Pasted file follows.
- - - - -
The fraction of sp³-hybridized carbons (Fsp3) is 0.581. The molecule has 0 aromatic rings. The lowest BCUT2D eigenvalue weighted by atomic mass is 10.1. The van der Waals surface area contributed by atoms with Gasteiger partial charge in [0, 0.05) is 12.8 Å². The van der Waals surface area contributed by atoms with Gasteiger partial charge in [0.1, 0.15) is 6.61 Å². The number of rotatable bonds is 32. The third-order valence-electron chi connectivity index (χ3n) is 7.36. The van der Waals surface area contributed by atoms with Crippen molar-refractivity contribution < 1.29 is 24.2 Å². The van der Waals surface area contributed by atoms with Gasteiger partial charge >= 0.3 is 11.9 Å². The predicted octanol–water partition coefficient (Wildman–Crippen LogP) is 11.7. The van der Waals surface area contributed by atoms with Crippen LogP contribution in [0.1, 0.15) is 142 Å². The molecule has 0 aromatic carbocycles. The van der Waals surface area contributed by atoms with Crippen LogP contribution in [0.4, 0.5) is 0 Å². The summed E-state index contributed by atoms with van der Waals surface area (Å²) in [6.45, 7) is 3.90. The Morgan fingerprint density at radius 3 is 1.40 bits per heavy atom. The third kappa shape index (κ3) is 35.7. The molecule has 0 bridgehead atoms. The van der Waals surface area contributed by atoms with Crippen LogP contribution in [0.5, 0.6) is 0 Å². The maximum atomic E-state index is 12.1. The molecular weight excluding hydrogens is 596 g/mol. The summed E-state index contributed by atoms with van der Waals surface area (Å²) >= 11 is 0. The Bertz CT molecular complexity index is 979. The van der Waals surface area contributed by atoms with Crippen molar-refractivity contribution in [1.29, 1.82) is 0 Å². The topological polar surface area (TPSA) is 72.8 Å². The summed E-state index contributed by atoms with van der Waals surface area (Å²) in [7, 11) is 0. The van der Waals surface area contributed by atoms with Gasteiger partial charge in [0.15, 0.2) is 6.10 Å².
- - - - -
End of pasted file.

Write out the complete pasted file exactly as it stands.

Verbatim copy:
The fraction of sp³-hybridized carbons (Fsp3) is 0.581. The molecule has 0 aromatic rings. The lowest BCUT2D eigenvalue weighted by atomic mass is 10.1. The van der Waals surface area contributed by atoms with Gasteiger partial charge in [0, 0.05) is 12.8 Å². The van der Waals surface area contributed by atoms with Gasteiger partial charge in [0.1, 0.15) is 6.61 Å². The number of rotatable bonds is 32. The third-order valence-electron chi connectivity index (χ3n) is 7.36. The van der Waals surface area contributed by atoms with Crippen molar-refractivity contribution < 1.29 is 24.2 Å². The van der Waals surface area contributed by atoms with Gasteiger partial charge >= 0.3 is 11.9 Å². The predicted octanol–water partition coefficient (Wildman–Crippen LogP) is 11.7. The van der Waals surface area contributed by atoms with Crippen LogP contribution in [0.1, 0.15) is 142 Å². The molecule has 0 aromatic carbocycles. The van der Waals surface area contributed by atoms with Crippen LogP contribution in [0.4, 0.5) is 0 Å². The summed E-state index contributed by atoms with van der Waals surface area (Å²) in [6.45, 7) is 3.90. The Morgan fingerprint density at radius 3 is 1.40 bits per heavy atom. The third kappa shape index (κ3) is 35.7. The molecule has 0 bridgehead atoms. The van der Waals surface area contributed by atoms with Crippen LogP contribution in [0.5, 0.6) is 0 Å². The maximum atomic E-state index is 12.1. The molecular weight excluding hydrogens is 596 g/mol. The summed E-state index contributed by atoms with van der Waals surface area (Å²) >= 11 is 0. The Bertz CT molecular complexity index is 979. The van der Waals surface area contributed by atoms with Crippen molar-refractivity contribution in [1.29, 1.82) is 0 Å². The topological polar surface area (TPSA) is 72.8 Å². The summed E-state index contributed by atoms with van der Waals surface area (Å²) in [7, 11) is 0. The van der Waals surface area contributed by atoms with Gasteiger partial charge in [0.15, 0.2) is 6.10 Å².